Germany's youth teams have been having trouble qualifying for major international tournaments in recent years. So what is at the root of the problem and what is being done to try to correct the issue?
Abdul Raman Ali is visibly nervous. It is his first day at a training camp put on by the regional football association (FVR) in the western German city of Koblenz. The 13-year-old from Somalia is set to show off his stuff along with 40 other players of the same age in front of the regional association's coach, Kai Timm. Over the next two days, they are to play four games of two 20-minute halves.
Ali fled Somalia along with his mother and after they arrived in Germany, he showed up wanting to play football at SV Untermosel, a small club in Winningen, a town just outside of Koblenz. The club's coaches were delighted, as his talent was obvious. Now, he's here on what could be the next small step in achieving his ultimate goal: to play professional football.
All of the players in the camp come from small clubs. This is due to the way the FVR is structured.
"We're the only regional association that doesn't have a youth performance center," says Timm, who is also one of the German FA's (DFB) 29 training camp coordinators. There are 55 high-performance youth centers across Germany.
From local club to the pro game
Even though there's no high-performance youth center in the area, professional work is still being done. Bundesliga scouts continually come and observe the players in Koblenz. Timm throws a critical eye over this: "Of course it's obvious that clubs will sign players, but it would be good if they asked the DFB regional association's coach: 'What's the boy like?' We have known them for years and been with them throughout."
The 51-year-old sports scientist has a passion for the development of young people. Timm knows, though, that the step up to the pro game is something most don't get to experience. Fewer than 2% make it.
Timm makes sure to watch the players more than once. "Often they are too nervous or have a bad day during the visit. It's far too early to reject people."
That being said, Timm doesn't believe that Germany has a problem with youth development at the moment. "We have endless talent, but we have too few coaches who recognize that and support them. When the boys come to me, I want to release them from the tactical standards of the club. I tell them: 'Play football! That's what you like to do!' I ask the coaches to be more reserved during the trial games."
The second and third path
In addition, Timm has an interesting approach. "It has been proven that from Germany's U15s up to the U18s almost all of the players are born between January and June. The others are left behind. That doesn't mean they can't play, though. It just means that at that moment in time they are physically inferior. In order to include them, the players who are invited to the trial games are from both halves of the year."
At the current trial tournament, coach Timm has clear standards. "I want to encourage one-on-one situations more. That has been lost. That's why at these tournaments, teams are only allowed to play with two defenders. That should create more chances." Two-hundred-and-fifty kilometers (155 miles) north of Koblenz, the views are similar.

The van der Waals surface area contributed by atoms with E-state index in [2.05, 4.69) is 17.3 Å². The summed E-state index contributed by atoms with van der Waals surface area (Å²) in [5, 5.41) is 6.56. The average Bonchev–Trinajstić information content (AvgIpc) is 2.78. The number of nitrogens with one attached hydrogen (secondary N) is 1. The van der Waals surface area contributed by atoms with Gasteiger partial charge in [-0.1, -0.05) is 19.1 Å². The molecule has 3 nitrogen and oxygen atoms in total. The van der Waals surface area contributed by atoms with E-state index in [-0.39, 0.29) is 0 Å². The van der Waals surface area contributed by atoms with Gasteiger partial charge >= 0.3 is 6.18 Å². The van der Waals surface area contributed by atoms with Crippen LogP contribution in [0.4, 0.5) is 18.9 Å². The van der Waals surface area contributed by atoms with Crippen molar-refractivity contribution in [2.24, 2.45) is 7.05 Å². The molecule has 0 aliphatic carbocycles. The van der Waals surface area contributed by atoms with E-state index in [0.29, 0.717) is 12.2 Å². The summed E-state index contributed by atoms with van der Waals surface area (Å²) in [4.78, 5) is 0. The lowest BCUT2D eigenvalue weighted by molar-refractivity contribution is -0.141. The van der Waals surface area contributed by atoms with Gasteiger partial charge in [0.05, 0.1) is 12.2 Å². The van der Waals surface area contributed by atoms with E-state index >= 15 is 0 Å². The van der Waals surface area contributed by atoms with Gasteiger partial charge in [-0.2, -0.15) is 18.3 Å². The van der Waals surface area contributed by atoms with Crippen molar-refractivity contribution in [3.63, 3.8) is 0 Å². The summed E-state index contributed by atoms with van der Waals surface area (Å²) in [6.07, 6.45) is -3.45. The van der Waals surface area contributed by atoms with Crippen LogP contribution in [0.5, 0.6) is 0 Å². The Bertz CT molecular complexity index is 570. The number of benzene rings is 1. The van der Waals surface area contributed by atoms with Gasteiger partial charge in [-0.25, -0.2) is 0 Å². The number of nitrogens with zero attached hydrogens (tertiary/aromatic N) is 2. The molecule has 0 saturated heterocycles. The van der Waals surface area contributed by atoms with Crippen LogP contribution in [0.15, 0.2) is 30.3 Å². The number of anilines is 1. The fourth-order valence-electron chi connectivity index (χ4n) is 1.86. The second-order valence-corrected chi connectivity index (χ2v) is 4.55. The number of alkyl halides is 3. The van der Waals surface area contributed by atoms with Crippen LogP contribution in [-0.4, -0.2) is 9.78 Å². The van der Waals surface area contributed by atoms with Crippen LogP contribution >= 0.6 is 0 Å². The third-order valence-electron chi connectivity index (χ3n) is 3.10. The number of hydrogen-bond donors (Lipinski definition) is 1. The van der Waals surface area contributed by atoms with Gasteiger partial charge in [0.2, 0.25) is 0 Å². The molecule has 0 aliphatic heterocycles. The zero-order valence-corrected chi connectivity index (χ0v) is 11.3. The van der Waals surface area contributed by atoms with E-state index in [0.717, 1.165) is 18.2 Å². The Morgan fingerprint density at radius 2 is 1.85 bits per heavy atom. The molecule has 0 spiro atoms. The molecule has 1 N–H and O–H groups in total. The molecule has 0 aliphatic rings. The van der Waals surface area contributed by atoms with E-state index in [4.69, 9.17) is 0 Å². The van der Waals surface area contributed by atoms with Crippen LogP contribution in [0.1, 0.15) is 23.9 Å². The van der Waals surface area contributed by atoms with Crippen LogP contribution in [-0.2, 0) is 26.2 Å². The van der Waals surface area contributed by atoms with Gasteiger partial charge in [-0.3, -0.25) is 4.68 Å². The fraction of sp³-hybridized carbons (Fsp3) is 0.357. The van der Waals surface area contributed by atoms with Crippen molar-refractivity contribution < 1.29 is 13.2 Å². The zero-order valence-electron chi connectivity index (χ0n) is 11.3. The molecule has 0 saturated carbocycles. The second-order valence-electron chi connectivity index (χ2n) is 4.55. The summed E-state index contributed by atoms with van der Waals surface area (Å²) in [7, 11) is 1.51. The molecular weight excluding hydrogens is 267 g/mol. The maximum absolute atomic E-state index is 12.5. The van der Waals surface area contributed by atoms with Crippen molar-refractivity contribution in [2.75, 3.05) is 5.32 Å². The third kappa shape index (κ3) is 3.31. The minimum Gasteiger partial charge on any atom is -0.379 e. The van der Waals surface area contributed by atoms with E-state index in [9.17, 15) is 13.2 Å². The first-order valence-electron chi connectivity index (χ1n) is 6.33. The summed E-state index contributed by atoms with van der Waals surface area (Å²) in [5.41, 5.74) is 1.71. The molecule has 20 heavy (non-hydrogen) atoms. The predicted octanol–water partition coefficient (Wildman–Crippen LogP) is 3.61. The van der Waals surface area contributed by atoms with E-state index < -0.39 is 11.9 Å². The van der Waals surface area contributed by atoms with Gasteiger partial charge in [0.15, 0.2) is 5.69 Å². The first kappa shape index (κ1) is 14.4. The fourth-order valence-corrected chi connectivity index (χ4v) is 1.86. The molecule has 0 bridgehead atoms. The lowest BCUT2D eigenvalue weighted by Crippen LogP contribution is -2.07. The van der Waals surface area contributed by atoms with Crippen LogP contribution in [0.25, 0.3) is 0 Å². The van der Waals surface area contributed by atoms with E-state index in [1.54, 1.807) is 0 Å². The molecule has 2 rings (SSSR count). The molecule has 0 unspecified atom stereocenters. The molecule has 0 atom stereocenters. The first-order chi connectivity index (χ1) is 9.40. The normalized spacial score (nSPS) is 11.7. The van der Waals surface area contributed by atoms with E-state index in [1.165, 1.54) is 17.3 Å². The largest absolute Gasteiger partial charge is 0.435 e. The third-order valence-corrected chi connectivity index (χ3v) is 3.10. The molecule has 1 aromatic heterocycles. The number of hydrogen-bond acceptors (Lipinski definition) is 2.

'Then things would be quickly questioned'
Schalke's youth academy in Gelsenkirchen is clearly a place where talents are developed. In recent years, Schalke have produced a host of talented players — and sold them on. Manuel Neuer, Sead Kolasinac, Thilo Kehrer and Leroy Sané are just some of the names that fall into that category.
Mathias Schober is in charge of Schalke's youth academy. The former goalkeeper and 1997 UEFA Cup winner with Schalke sees some problems with talent development. "We might not have a youth football problem, but we don't produce individualistic players or such types of players in the way we used to in the past. That might be down to the system," said Schober. "Sometimes you have the impression that less is done to develop individuals and more focus is put on looking good in the table."
Schalke want to change that now: Specific positional training has now been added to the schedule. Former Bundesliga golden boot winner Martin Max is now using his experience to help guide youth players.
Neuer was too small
Schober also knows that not everything is predictable. "Leroy Sané first exploded into life at the U19 level. Manuel Neuer was so small at the U15 level that there was consideration of letting him go."
Back in Koblenz, coach Kai Timm is spoilt for choice. For the next round he has to bring 50 players together. They build the foundation for the final 16 who make the regional selection. When Timm, who was in the same coaching class as Jürgen Klopp, was asked whether he always wanted to work in youth football: "I really like doing this. This is great work in a really well organized football association. But of course, if a pro team either here or abroad, or an international team got in touch then I'd have to consider it."
Until then, Timm will focus on helping his youth players. And they, just like Abdul Raman Ali, will wait on a letter to tell them whether they've made the next round of trial training sessions or not.